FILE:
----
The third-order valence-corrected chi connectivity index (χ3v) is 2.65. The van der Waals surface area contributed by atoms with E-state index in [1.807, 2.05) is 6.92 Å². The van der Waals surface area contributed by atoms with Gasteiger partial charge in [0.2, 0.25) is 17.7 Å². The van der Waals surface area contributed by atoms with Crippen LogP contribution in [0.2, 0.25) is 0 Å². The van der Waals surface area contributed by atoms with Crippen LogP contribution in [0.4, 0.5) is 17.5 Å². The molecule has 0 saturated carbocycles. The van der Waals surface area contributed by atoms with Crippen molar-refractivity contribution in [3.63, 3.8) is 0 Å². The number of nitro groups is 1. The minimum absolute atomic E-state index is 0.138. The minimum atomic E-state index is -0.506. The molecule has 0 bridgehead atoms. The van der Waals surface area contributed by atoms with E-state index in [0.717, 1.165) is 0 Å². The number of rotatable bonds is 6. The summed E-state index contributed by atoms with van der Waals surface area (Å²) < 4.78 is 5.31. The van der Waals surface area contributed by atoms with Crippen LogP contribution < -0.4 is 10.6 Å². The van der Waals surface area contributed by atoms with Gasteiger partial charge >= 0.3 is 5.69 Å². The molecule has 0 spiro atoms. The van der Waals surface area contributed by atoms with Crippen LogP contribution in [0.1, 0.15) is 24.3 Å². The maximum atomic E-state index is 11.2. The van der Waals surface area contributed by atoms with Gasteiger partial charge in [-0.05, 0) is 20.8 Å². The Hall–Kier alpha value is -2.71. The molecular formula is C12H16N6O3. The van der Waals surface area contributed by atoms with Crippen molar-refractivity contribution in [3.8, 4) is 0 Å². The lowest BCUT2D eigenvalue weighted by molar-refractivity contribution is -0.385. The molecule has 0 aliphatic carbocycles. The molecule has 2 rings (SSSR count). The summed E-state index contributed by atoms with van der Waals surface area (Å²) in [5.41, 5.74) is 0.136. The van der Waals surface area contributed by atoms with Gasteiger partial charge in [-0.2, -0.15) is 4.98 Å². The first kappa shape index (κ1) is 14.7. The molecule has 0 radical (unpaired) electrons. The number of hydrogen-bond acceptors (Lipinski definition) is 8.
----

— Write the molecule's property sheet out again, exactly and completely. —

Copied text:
The third-order valence-corrected chi connectivity index (χ3v) is 2.65. The van der Waals surface area contributed by atoms with E-state index in [1.807, 2.05) is 6.92 Å². The van der Waals surface area contributed by atoms with Gasteiger partial charge in [0.2, 0.25) is 17.7 Å². The van der Waals surface area contributed by atoms with Crippen LogP contribution in [0.2, 0.25) is 0 Å². The van der Waals surface area contributed by atoms with Crippen LogP contribution in [0.4, 0.5) is 17.5 Å². The molecule has 0 saturated carbocycles. The van der Waals surface area contributed by atoms with Crippen molar-refractivity contribution in [3.63, 3.8) is 0 Å². The number of nitro groups is 1. The minimum absolute atomic E-state index is 0.138. The minimum atomic E-state index is -0.506. The molecule has 0 bridgehead atoms. The van der Waals surface area contributed by atoms with E-state index in [0.717, 1.165) is 0 Å². The number of rotatable bonds is 6. The summed E-state index contributed by atoms with van der Waals surface area (Å²) < 4.78 is 5.31. The van der Waals surface area contributed by atoms with Crippen LogP contribution < -0.4 is 10.6 Å². The van der Waals surface area contributed by atoms with Gasteiger partial charge >= 0.3 is 5.69 Å². The molecule has 0 spiro atoms. The van der Waals surface area contributed by atoms with Crippen LogP contribution in [0.1, 0.15) is 24.3 Å². The maximum atomic E-state index is 11.2. The van der Waals surface area contributed by atoms with Gasteiger partial charge in [-0.05, 0) is 20.8 Å². The Hall–Kier alpha value is -2.71. The molecular formula is C12H16N6O3. The van der Waals surface area contributed by atoms with Crippen molar-refractivity contribution in [3.8, 4) is 0 Å². The lowest BCUT2D eigenvalue weighted by molar-refractivity contribution is -0.385. The molecule has 0 aliphatic carbocycles. The molecule has 2 rings (SSSR count). The summed E-state index contributed by atoms with van der Waals surface area (Å²) in [5.41, 5.74) is 0.136. The van der Waals surface area contributed by atoms with Gasteiger partial charge in [-0.2, -0.15) is 4.98 Å². The first kappa shape index (κ1) is 14.7. The molecule has 0 radical (unpaired) electrons. The number of hydrogen-bond acceptors (Lipinski definition) is 8.